How to Become a Web Developer Later in Life

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If you’ve already been in the world of work for a couple of decades or more, you’ll have seen some pretty major changes in the way things are done and the shape of the economy. Some of it can be unsettling – for example, permanent jobs are increasingly scarce, and business has been revolutionized by technology that was unthought of when you started out. On the other hand, individuals have more power than ever to work where they want and how they want. The tools to learn new skills are now manifold, so whether you find yourself out of a job and unsure what’s next or you just seek a fresh start, anything is possible.


In the States alone, the next eight years should see the creation of nearly 40,000 jobs in the relatively new discipline of web development. And the web itself means that more jobs yet will be created all around the world. If you’re good with logic and numbers, or you have an engineer’s mind for creative solutions, becoming a web developer looks like a great option – particularly considering that the pay can be pretty rewarding. You may wind up working for a big organization, but there are also great opportunities to work freelance or to establish your own company.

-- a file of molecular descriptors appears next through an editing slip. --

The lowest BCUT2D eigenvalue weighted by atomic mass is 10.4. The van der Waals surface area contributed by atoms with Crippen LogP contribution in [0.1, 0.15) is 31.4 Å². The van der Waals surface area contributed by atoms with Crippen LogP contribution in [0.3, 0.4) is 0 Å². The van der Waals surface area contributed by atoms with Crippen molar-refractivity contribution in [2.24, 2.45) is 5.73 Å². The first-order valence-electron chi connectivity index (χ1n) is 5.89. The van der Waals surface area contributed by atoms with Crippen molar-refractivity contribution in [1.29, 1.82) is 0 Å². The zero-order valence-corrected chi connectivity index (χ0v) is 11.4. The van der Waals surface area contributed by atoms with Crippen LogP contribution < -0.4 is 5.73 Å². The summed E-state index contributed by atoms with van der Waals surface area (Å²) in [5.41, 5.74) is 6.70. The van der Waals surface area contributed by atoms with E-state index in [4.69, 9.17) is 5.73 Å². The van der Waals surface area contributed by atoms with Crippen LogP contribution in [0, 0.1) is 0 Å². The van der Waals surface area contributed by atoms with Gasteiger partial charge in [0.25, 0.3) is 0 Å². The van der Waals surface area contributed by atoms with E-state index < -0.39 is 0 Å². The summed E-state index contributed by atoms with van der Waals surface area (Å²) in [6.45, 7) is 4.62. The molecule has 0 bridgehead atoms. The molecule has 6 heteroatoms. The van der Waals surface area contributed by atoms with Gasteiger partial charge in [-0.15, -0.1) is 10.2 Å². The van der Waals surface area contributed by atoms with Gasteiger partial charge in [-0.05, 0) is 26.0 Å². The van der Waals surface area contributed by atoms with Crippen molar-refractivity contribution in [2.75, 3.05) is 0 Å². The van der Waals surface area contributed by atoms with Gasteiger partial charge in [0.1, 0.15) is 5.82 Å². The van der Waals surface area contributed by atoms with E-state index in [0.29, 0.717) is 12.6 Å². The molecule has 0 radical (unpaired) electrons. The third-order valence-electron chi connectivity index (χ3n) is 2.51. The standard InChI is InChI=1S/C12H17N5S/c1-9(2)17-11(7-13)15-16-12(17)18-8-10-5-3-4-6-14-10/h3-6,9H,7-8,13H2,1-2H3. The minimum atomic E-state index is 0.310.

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If you’ve already run your own business, you’ll consider yourself a pretty resourceful and adaptable person, which will stand you in good stead for learning the skills you need to become a web developer. There are some great learning resources online, and of course the internet is the natural habitat for web developers – meaning there’s always a helping hand on the other end of an email or in one of the many coders’ forums.

If you’re not sure where to start, check out this infographic, which lays out the basics of what is needed to make that leap into web development. Whatever your work history, your experience and enthusiasm could be put to productive, creative use in the world of websites, apps and games.

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